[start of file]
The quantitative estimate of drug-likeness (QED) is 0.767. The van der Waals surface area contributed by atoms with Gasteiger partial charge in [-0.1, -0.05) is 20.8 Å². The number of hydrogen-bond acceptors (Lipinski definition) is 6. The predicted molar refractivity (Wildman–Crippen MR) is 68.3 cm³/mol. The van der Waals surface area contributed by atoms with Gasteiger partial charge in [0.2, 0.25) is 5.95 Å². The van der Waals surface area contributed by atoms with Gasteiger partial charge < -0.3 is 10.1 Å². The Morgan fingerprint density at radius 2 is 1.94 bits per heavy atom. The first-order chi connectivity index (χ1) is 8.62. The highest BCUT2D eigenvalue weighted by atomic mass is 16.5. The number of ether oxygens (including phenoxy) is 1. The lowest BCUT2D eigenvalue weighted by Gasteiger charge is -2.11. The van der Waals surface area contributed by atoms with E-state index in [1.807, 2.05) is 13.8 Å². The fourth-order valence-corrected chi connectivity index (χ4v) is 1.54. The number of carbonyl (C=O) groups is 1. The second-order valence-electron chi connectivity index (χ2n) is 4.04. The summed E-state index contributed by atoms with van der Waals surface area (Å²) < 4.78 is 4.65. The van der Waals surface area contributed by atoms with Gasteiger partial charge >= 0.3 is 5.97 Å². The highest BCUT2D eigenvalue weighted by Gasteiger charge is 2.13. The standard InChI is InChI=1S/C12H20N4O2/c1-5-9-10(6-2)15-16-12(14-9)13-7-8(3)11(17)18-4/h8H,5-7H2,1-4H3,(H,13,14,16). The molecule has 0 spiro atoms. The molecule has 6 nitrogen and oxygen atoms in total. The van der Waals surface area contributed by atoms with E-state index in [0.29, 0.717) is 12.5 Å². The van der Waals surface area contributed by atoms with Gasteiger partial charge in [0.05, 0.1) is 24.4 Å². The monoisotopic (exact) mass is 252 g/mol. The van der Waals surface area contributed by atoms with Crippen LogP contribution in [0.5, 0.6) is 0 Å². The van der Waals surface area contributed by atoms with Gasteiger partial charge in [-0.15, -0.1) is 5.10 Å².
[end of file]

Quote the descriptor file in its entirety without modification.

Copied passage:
The quantitative estimate of drug-likeness (QED) is 0.767. The van der Waals surface area contributed by atoms with Gasteiger partial charge in [-0.1, -0.05) is 20.8 Å². The number of hydrogen-bond acceptors (Lipinski definition) is 6. The predicted molar refractivity (Wildman–Crippen MR) is 68.3 cm³/mol. The van der Waals surface area contributed by atoms with Gasteiger partial charge in [0.2, 0.25) is 5.95 Å². The van der Waals surface area contributed by atoms with Gasteiger partial charge < -0.3 is 10.1 Å². The Morgan fingerprint density at radius 2 is 1.94 bits per heavy atom. The first-order chi connectivity index (χ1) is 8.62. The highest BCUT2D eigenvalue weighted by atomic mass is 16.5. The number of ether oxygens (including phenoxy) is 1. The lowest BCUT2D eigenvalue weighted by Gasteiger charge is -2.11. The van der Waals surface area contributed by atoms with E-state index in [1.807, 2.05) is 13.8 Å². The fourth-order valence-corrected chi connectivity index (χ4v) is 1.54. The number of carbonyl (C=O) groups is 1. The second-order valence-electron chi connectivity index (χ2n) is 4.04. The summed E-state index contributed by atoms with van der Waals surface area (Å²) < 4.78 is 4.65. The van der Waals surface area contributed by atoms with Gasteiger partial charge >= 0.3 is 5.97 Å². The highest BCUT2D eigenvalue weighted by Gasteiger charge is 2.13. The standard InChI is InChI=1S/C12H20N4O2/c1-5-9-10(6-2)15-16-12(14-9)13-7-8(3)11(17)18-4/h8H,5-7H2,1-4H3,(H,13,14,16). The molecule has 0 spiro atoms. The molecule has 6 nitrogen and oxygen atoms in total. The van der Waals surface area contributed by atoms with E-state index in [0.29, 0.717) is 12.5 Å². The van der Waals surface area contributed by atoms with Gasteiger partial charge in [0.05, 0.1) is 24.4 Å². The monoisotopic (exact) mass is 252 g/mol. The van der Waals surface area contributed by atoms with Crippen LogP contribution in [0.5, 0.6) is 0 Å². The van der Waals surface area contributed by atoms with Gasteiger partial charge in [-0.15, -0.1) is 5.10 Å².